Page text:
Visit to upload your own Cookie Exchange recipes and win great culinary prizes!

Lace Oat Crisps with Cranberries and Orange

These elegant cookies require only a few minutes to put together. They have the toasty and warm flavor of brown sugar and molasses and a brightness from orange and cranberries. They are a beautiful teatime dessert or just a quick and easy holiday treat to share with loved ones.

Yield: 2 Dozen

Bake Time: 12-13 min

10 tablespoons unsalted butter
1 cup firmly packed dark brown sugar
½ cup granulated sugar
1 vanilla bean, seeds scraped or one teaspoon of vanilla extract

½ cup Karo® dark corn syrup
Zest of one orange
1 teaspoon freshly grated nutmeg
¼ teaspoon salt
3 cups thick rolled oats
1 cup sliced almonds with skin
1 cup dried cranberries, roughly chopped


Preheat oven to 350 degrees. In a medium sized bowl, combine sugars, vanilla bean and orange zest. Gently rub together with fingers until sugar looks slightly coarse. Heat butter and corn syrup on medium heat for 1-2 minutes until butter is melted. Add sugar mixture and whisk until smooth. Add in nutmeg, oats, almonds and cranberries. Mix until well incorporated.

Line a baking tray with parchment paper. Place one tablespoon of oat mixture on baking tray, leaving 3-4 inches between each. Press each cookie gently with the palm of your hand to help it spread evenly when baking. Bake crisps for 12-13 minutes until golden brown and bubbly. Cool for 15 minutes and then remove from baking tray.

Serve or store in an airtight container up to 4 days.

Maple Walnut Sticky Bars with Clove Scented Shortbread

These shortbread bars have an irresistibly crisp cookie bottom with a subtle hint of sweet, aromatic clove. The topping is quick and requires no additional baking. The result is a buttery toffee nut topping with a deep maple flavor. These bars are the perfect accompaniment to a strong hot cup of coffee. Sweet, sticky, buttery and absolutely divine!

Yield: 2 dozen

Bake Time: 15 to 18 minutes


½ cup (4 oz.) butter, at room temperature
1 ¼ cup of all purpose flour
½ teaspoon of kosher salt
1 teaspoon of ground cloves
¼ light brown sugar, firmly packed
1 teaspoon pure maple syrup

Walnut topping
9 tablespoons butter
2 cups walnut halves
1 ½ teaspoons pure maple syrup
¼ cup plus 1 teaspoon maple sugar*
¼ heaping teaspoon of salt
3 tablespoons Karo® light corn syrup
¼ cup + 1 ½ tablespoons heavy cream or evaporated milk


Preheat oven to 350 degrees. Butter an 8-inch square baking pan. Line with parchment paper allowing a 2-inch overhang on two sides. Butter the lining (not overhang). Whisk together flour, salt, and ground cloves. Place ½ cup butter and ¼ cup brown sugar into the bowl of an electric mixer fitted with a paddle attachment; mix on medium speed until pale and fluffy. Add flour mixture and 1 teaspoon maple syrup. Press dough evenly into bottom of prepared pan and chill 30 minutes or overnight.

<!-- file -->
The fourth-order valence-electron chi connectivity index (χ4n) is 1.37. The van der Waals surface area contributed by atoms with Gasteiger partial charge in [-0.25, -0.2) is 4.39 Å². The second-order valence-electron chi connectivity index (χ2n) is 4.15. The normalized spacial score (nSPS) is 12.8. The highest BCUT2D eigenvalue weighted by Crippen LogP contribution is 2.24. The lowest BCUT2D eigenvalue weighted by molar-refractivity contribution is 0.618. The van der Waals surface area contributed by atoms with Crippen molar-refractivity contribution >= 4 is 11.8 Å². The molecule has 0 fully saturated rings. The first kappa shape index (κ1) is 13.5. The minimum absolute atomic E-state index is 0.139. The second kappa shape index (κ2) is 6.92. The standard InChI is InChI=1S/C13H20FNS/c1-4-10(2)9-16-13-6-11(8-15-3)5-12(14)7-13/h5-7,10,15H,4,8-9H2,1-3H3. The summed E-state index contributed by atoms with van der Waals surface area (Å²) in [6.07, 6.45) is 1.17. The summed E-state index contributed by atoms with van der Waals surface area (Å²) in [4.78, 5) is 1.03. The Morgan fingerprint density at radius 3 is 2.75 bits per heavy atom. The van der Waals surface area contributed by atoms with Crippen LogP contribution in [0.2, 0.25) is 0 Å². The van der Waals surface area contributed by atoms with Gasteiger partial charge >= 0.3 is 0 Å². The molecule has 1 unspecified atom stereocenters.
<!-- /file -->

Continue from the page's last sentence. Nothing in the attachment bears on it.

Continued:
Bake for 20-25 minutes until shortbread is a pale golden color and set in the middle.

For walnut topping, place butter and walnuts in a medium sized saucepan and cook over medium high heat, stirring constantly until nuts are fragrant. This will take 3-4 minutes and you will also see the butter become foamy. Add maple syrup, sugar, salt, corn syrup and cream. Boil, stirring constantly for 2 minutes. Remove from heat and let stand for 2 minutes. Spread over the shortbread crust and let completely cool. Lift shortbread out of dish using the parchment overhang. Cut into sixteen 2-inch squares. Store in an airtight container up to three days. Bars also freeze well for up to one month.

* Maple sugar is a specialty ingredient available at Whole Foods and specialty stores

Chocolate Crinkles

These are the ultimate decadent chocolate cookies. A cross between a cookie and a truffle, these crinkles are slightly crunchy on the outside and soft and gooey on the inside. These will be the most elegant cookies in your holiday repertoire and satisfy the most intense chocolate craving!

You can also take this cookie to the next level by adding sweet cardamom, which marries beautifully with chocolate.

Yield: 4 dozen

Bake Time: 8 minutes

2 cups all purpose flour
1½ teaspoons baking powder
¾ teaspoon salt
2 teaspoons ground cardamom (Optional)*
8 ounces unsweetened chocolate
¾ cup granulated sugar
¼ cup light brown sugar, loosely packed
2 Tablespoons butter, melted
3 Tablespoons Canola oil
2 Tablespoons Karo® light corn syrup
1 large egg yolk
2 Large eggs
2 teaspoons Vanilla extract
2 teaspoons Instant espresso powder (two teaspoons of VIA by Starbucks can be substituted)
1 teaspoon of hot water
¼ cup granulated sugar
¾ cup confectioners sugar


In a medium bowl whisk together well the flour, baking powder, salt and optional ground cardamom, and set aside. Melt the chocolate in the microwave on low power for one minute. Stir and microwave in intervals of 15 seconds for 2-3 minutes or until chocolate is melted. Let chocolate cool.

Mix together hot water and espresso powder and stir to form a smooth paste.

In a mixer with a paddle attachment, beat together sugars, butter, oil, and corn syrup to blend. On low speed beat in eggs, egg yolk, vanilla and coffee paste. Stop the mixer, scrape down the sides of the bowl with a spatula and continue to mix until thoroughly combined. Turn off mixer and add all of the melted chocolate. Mix on low until combined. Add all flour mixture at once and mix on low until combined. Chill dough overnight.

Preheat oven to 325 degrees. Line a baking sheet with parchment paper or foil.

Remove rested dough from refrigerator and bring to room temperature. Scoop one tablespoon of dough and shape into a ball. Pour ¼ cup granulated sugar in a large shallow bowl and 1 cup confectioners sugar in another bowl. Roll dough in granulated sugar, and then in confectioner’s sugar. Place on prepared baking tray. Repeat with remaining dough.

Bake prepared cookies for 7-8 minutes at 325 degrees and remove from oven. Cookie centers will look wet and not set but this is what you are looking to see. Let cookies cool on the baking tray. If cookies are baked longer they will be firm in the center and much crisper. Store in an airtight container up to 3 days.

* Substitute cardamom with 2 teaspoons of cinnamon or a combination of allspice, ginger and nutmeg for “Spiced Chocolate Crinkles.”